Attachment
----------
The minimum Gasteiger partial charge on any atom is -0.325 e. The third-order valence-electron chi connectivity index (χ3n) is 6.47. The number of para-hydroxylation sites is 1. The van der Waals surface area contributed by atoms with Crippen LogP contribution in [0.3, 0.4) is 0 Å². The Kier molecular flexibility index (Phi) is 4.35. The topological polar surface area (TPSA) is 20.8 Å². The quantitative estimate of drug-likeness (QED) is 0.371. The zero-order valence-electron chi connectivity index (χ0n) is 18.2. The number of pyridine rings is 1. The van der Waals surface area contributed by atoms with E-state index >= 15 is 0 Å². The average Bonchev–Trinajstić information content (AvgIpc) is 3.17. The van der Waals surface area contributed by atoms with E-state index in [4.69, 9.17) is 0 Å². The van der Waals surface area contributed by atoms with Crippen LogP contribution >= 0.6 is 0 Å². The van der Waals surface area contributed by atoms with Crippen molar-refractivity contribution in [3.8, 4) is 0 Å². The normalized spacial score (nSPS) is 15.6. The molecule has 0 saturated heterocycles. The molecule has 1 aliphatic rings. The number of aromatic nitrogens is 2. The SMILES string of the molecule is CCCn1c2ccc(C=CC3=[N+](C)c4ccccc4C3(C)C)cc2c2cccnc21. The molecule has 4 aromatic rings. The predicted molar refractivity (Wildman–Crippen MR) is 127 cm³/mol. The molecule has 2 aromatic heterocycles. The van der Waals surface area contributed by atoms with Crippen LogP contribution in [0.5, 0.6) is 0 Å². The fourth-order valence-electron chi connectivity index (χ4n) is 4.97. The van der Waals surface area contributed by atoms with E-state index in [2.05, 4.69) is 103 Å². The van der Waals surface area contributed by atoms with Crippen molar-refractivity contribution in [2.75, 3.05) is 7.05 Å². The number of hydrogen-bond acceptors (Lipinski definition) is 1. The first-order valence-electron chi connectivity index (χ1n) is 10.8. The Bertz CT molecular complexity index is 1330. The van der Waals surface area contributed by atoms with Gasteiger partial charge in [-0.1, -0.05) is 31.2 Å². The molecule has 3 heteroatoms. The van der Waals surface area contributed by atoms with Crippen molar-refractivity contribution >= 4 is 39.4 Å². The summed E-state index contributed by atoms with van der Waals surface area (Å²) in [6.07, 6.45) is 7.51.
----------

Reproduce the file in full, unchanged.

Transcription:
The minimum Gasteiger partial charge on any atom is -0.325 e. The third-order valence-electron chi connectivity index (χ3n) is 6.47. The number of para-hydroxylation sites is 1. The van der Waals surface area contributed by atoms with Crippen LogP contribution in [0.3, 0.4) is 0 Å². The Kier molecular flexibility index (Phi) is 4.35. The topological polar surface area (TPSA) is 20.8 Å². The quantitative estimate of drug-likeness (QED) is 0.371. The zero-order valence-electron chi connectivity index (χ0n) is 18.2. The number of pyridine rings is 1. The van der Waals surface area contributed by atoms with E-state index >= 15 is 0 Å². The average Bonchev–Trinajstić information content (AvgIpc) is 3.17. The van der Waals surface area contributed by atoms with E-state index in [4.69, 9.17) is 0 Å². The van der Waals surface area contributed by atoms with Crippen LogP contribution >= 0.6 is 0 Å². The van der Waals surface area contributed by atoms with Crippen molar-refractivity contribution in [3.8, 4) is 0 Å². The normalized spacial score (nSPS) is 15.6. The molecule has 0 saturated heterocycles. The molecule has 1 aliphatic rings. The number of aromatic nitrogens is 2. The SMILES string of the molecule is CCCn1c2ccc(C=CC3=[N+](C)c4ccccc4C3(C)C)cc2c2cccnc21. The molecule has 4 aromatic rings. The predicted molar refractivity (Wildman–Crippen MR) is 127 cm³/mol. The molecule has 2 aromatic heterocycles. The van der Waals surface area contributed by atoms with Crippen LogP contribution in [0.5, 0.6) is 0 Å². The fourth-order valence-electron chi connectivity index (χ4n) is 4.97. The van der Waals surface area contributed by atoms with E-state index in [2.05, 4.69) is 103 Å². The van der Waals surface area contributed by atoms with Crippen molar-refractivity contribution in [2.75, 3.05) is 7.05 Å². The number of hydrogen-bond acceptors (Lipinski definition) is 1. The first-order valence-electron chi connectivity index (χ1n) is 10.8. The Bertz CT molecular complexity index is 1330. The van der Waals surface area contributed by atoms with Gasteiger partial charge in [-0.1, -0.05) is 31.2 Å². The molecule has 3 heteroatoms. The van der Waals surface area contributed by atoms with Crippen molar-refractivity contribution >= 4 is 39.4 Å². The summed E-state index contributed by atoms with van der Waals surface area (Å²) in [6.07, 6.45) is 7.51.